Letter to the editor: HDC: My history of Eureka Springs
I grew up in downtown Eureka goofing around in old buildings. In the 1980s, my parents restored historic properties including three buildings on N. Main. So most days, I got off the school bus and played on job sites. It's hard to overstate the effect this upbringing had on me. Today it's continued through my husband's artisan renovations for this community. For us, historic preservation of Eureka Springs is a sacred duty requiring sacrifice — a labor of love. The HDC sets out the code by which we live, and I am grateful for the community members who have served. I know that, if not for the constraints of the HDC, my father would have changed the picturesque downtown so many of you fell in love with before you moved here, all because of bottom line decisions. Self-interest is inherent in business; community regulation puts a check on that impulse.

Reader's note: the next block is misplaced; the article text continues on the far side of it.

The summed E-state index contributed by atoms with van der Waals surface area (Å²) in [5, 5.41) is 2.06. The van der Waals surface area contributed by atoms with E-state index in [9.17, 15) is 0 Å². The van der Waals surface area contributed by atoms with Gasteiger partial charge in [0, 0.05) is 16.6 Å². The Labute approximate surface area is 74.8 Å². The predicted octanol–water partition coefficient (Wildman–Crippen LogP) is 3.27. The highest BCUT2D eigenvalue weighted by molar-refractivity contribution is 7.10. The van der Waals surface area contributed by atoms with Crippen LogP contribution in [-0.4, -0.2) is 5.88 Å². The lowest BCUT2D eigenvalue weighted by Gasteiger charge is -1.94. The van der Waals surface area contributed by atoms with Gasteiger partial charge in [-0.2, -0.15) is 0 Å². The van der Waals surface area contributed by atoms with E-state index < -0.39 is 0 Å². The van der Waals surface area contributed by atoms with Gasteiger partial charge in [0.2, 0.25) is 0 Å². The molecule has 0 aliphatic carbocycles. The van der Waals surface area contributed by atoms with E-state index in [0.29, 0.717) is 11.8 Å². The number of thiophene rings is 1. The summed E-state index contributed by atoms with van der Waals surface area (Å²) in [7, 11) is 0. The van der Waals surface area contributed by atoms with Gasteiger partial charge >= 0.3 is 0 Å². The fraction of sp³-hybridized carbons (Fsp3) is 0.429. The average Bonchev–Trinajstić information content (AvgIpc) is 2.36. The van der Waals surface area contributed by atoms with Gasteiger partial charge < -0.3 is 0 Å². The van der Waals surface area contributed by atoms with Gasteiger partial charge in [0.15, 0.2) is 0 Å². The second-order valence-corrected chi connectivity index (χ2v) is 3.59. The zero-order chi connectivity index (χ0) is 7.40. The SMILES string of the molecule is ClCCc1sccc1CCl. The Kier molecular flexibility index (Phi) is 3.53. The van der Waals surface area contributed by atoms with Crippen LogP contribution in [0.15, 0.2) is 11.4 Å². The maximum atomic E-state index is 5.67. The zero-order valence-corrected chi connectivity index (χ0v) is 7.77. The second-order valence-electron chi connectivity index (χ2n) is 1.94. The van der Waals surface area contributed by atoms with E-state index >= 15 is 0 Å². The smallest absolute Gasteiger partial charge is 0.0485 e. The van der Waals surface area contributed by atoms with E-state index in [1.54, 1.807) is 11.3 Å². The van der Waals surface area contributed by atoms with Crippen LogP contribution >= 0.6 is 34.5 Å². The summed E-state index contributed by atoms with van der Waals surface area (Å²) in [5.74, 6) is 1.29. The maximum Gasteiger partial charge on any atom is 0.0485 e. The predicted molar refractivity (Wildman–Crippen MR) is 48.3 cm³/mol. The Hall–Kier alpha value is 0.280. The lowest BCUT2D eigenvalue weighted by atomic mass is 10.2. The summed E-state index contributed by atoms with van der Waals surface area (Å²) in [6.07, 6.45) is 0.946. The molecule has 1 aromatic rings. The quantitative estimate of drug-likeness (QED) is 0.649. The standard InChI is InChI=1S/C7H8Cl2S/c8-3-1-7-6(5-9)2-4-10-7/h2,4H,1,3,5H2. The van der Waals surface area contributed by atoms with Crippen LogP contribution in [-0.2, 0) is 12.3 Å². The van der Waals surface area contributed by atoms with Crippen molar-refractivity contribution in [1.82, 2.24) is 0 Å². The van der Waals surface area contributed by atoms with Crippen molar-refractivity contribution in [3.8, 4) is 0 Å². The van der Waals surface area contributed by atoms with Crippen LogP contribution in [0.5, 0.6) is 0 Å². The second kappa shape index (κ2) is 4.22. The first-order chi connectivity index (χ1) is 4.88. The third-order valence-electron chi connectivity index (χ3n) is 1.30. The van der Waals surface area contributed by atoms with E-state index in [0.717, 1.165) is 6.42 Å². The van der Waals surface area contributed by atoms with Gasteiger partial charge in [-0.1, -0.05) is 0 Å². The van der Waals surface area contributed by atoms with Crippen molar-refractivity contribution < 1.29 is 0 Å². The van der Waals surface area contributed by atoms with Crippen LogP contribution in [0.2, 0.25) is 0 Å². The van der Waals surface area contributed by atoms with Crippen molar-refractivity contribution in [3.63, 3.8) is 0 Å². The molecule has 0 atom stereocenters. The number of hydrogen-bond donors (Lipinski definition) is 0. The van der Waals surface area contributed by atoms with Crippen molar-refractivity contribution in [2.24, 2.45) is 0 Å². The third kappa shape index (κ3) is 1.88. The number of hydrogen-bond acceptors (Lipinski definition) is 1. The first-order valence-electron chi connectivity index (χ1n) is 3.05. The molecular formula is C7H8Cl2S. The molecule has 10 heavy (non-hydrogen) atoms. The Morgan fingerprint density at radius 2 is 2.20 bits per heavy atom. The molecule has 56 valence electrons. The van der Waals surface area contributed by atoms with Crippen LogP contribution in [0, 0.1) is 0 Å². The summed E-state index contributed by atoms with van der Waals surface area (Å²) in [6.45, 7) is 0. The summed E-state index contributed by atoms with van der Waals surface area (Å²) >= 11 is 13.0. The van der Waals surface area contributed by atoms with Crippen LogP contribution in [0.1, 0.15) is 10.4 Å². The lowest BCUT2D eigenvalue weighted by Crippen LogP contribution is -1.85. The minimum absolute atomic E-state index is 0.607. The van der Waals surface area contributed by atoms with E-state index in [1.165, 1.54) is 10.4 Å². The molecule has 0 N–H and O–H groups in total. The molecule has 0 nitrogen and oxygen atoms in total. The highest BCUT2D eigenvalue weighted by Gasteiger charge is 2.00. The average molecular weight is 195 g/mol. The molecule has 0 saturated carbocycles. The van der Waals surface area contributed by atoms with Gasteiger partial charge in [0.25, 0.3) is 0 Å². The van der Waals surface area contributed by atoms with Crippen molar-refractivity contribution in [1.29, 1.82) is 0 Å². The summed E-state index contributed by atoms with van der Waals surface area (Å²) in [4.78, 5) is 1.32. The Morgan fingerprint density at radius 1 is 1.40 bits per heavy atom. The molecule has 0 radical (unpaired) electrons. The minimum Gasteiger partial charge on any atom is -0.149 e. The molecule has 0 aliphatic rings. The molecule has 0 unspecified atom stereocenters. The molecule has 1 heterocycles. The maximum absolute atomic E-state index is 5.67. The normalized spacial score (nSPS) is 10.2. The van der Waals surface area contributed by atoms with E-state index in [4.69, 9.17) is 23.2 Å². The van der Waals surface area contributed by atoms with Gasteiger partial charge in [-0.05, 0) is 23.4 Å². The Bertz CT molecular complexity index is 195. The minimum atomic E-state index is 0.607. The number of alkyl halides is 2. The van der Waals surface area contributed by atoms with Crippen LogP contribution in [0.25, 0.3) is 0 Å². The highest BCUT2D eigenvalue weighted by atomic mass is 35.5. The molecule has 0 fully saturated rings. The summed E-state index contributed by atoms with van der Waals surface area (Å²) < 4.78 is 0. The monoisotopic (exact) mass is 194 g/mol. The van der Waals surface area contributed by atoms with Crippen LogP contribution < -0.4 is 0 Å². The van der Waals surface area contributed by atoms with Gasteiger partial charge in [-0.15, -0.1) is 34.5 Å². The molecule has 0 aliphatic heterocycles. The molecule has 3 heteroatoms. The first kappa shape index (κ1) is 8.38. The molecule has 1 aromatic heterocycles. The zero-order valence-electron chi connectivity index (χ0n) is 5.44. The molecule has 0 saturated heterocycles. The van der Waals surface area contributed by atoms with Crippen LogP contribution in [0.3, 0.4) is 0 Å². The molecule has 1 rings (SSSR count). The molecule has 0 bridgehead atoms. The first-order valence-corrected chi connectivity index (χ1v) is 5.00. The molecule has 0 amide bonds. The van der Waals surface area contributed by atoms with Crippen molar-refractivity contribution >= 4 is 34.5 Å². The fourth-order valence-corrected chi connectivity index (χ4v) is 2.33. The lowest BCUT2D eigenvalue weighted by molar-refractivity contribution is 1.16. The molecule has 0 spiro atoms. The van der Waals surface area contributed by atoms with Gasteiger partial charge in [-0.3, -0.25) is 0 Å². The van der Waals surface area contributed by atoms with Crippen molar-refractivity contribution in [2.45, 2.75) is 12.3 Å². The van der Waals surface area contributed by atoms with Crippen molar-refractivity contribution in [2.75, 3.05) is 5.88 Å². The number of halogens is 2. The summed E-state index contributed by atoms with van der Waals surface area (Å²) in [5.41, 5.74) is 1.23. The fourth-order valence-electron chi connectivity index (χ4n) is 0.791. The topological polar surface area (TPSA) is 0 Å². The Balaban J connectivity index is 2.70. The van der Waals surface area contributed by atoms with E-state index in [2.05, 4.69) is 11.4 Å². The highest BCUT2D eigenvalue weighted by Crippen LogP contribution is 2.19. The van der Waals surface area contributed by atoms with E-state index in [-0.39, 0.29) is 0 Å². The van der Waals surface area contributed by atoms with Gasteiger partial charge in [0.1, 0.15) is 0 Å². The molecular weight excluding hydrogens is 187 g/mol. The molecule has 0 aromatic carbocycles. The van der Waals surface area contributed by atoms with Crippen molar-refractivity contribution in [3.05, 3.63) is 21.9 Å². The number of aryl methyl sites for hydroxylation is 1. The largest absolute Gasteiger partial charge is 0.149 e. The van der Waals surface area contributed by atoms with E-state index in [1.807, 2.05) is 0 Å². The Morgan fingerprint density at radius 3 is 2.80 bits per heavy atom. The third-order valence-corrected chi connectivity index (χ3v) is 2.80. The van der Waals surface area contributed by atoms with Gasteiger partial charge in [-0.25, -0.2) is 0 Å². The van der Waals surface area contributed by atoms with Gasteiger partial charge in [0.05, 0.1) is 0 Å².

Eureka has a unique and vulnerable economy that depends on working as a community to ensure its success. The trend toward self-interest is divisive on a national level. Let's be grateful we have institutions in our community to protect the common good! The HDC represents our stewardship for future generations, and it requires sacrifices from each of us to maintain the authenticity that is our most valuable asset. The term "existential threat" may get overused these days — this is not one of those times. What's going on here threatens to destroy us.
Please vote not to abolish the HDC.
— Leslie Leggett